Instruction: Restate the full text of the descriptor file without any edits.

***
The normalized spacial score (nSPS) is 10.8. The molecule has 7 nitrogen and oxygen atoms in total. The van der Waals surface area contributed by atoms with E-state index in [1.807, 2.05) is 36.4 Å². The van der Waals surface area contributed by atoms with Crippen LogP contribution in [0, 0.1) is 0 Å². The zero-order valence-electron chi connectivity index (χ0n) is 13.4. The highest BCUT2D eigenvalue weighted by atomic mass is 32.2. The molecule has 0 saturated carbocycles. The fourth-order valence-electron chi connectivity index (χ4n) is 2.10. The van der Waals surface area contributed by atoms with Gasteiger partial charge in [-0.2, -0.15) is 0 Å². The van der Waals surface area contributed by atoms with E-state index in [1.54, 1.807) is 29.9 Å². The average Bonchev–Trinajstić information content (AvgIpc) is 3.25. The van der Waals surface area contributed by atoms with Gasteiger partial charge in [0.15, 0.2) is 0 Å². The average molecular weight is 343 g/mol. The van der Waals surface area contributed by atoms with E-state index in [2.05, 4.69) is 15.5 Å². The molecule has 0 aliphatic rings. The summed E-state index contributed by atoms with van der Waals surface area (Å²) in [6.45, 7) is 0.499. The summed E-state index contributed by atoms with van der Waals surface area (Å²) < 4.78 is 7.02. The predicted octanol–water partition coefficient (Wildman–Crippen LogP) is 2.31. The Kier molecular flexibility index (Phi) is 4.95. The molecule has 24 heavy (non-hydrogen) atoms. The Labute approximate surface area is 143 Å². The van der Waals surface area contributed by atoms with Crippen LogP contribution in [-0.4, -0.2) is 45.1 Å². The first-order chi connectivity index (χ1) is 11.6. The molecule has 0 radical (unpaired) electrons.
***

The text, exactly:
The normalized spacial score (nSPS) is 10.8. The molecule has 7 nitrogen and oxygen atoms in total. The van der Waals surface area contributed by atoms with E-state index in [1.807, 2.05) is 36.4 Å². The van der Waals surface area contributed by atoms with Crippen LogP contribution in [0, 0.1) is 0 Å². The zero-order valence-electron chi connectivity index (χ0n) is 13.4. The highest BCUT2D eigenvalue weighted by atomic mass is 32.2. The molecule has 0 saturated carbocycles. The fourth-order valence-electron chi connectivity index (χ4n) is 2.10. The van der Waals surface area contributed by atoms with Gasteiger partial charge in [-0.2, -0.15) is 0 Å². The van der Waals surface area contributed by atoms with E-state index in [1.54, 1.807) is 29.9 Å². The average Bonchev–Trinajstić information content (AvgIpc) is 3.25. The van der Waals surface area contributed by atoms with Gasteiger partial charge in [0.15, 0.2) is 0 Å². The average molecular weight is 343 g/mol. The van der Waals surface area contributed by atoms with E-state index in [2.05, 4.69) is 15.5 Å². The molecule has 0 aliphatic rings. The summed E-state index contributed by atoms with van der Waals surface area (Å²) in [6.45, 7) is 0.499. The summed E-state index contributed by atoms with van der Waals surface area (Å²) < 4.78 is 7.02. The predicted octanol–water partition coefficient (Wildman–Crippen LogP) is 2.31. The Kier molecular flexibility index (Phi) is 4.95. The molecule has 24 heavy (non-hydrogen) atoms. The Labute approximate surface area is 143 Å². The van der Waals surface area contributed by atoms with Crippen LogP contribution in [-0.4, -0.2) is 45.1 Å². The first-order chi connectivity index (χ1) is 11.6. The molecule has 0 radical (unpaired) electrons.